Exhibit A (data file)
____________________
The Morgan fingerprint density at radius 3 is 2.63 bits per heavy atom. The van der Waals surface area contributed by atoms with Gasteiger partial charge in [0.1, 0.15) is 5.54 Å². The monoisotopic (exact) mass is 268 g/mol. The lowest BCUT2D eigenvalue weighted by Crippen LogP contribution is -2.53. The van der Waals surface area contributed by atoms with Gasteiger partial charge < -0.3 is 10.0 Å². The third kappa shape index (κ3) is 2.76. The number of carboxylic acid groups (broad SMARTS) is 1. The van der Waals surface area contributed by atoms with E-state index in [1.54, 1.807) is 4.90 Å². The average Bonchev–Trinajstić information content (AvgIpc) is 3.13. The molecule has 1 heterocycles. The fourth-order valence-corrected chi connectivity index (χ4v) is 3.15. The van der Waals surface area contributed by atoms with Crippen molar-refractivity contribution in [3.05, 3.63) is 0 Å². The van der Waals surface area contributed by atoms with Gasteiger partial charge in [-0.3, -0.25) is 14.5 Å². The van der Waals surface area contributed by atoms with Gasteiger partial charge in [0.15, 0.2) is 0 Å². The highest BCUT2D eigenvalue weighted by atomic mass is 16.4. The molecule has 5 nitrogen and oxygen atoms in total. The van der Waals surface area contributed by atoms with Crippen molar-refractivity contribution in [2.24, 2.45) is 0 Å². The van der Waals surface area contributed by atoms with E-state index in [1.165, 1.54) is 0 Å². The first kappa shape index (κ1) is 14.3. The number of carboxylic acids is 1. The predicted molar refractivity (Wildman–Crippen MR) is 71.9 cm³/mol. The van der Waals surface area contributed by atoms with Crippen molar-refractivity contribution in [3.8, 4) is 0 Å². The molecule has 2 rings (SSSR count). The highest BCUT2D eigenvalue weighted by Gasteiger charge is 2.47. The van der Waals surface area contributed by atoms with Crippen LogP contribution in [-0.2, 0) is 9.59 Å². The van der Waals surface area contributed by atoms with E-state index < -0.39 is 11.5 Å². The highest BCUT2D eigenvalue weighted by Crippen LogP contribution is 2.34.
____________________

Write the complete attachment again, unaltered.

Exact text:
The Morgan fingerprint density at radius 3 is 2.63 bits per heavy atom. The van der Waals surface area contributed by atoms with Gasteiger partial charge in [0.1, 0.15) is 5.54 Å². The monoisotopic (exact) mass is 268 g/mol. The lowest BCUT2D eigenvalue weighted by Crippen LogP contribution is -2.53. The van der Waals surface area contributed by atoms with Gasteiger partial charge < -0.3 is 10.0 Å². The third kappa shape index (κ3) is 2.76. The number of carboxylic acid groups (broad SMARTS) is 1. The van der Waals surface area contributed by atoms with E-state index in [1.54, 1.807) is 4.90 Å². The average Bonchev–Trinajstić information content (AvgIpc) is 3.13. The molecule has 1 heterocycles. The fourth-order valence-corrected chi connectivity index (χ4v) is 3.15. The van der Waals surface area contributed by atoms with Crippen molar-refractivity contribution in [3.05, 3.63) is 0 Å². The van der Waals surface area contributed by atoms with Gasteiger partial charge in [-0.3, -0.25) is 14.5 Å². The van der Waals surface area contributed by atoms with Gasteiger partial charge in [0.15, 0.2) is 0 Å². The highest BCUT2D eigenvalue weighted by atomic mass is 16.4. The molecule has 5 nitrogen and oxygen atoms in total. The van der Waals surface area contributed by atoms with Crippen molar-refractivity contribution in [2.24, 2.45) is 0 Å². The van der Waals surface area contributed by atoms with E-state index in [1.165, 1.54) is 0 Å². The first kappa shape index (κ1) is 14.3. The number of carboxylic acids is 1. The predicted molar refractivity (Wildman–Crippen MR) is 71.9 cm³/mol. The van der Waals surface area contributed by atoms with Crippen molar-refractivity contribution in [3.8, 4) is 0 Å². The molecule has 2 rings (SSSR count). The highest BCUT2D eigenvalue weighted by Gasteiger charge is 2.47. The van der Waals surface area contributed by atoms with Crippen LogP contribution in [-0.2, 0) is 9.59 Å². The van der Waals surface area contributed by atoms with E-state index < -0.39 is 11.5 Å². The highest BCUT2D eigenvalue weighted by Crippen LogP contribution is 2.34.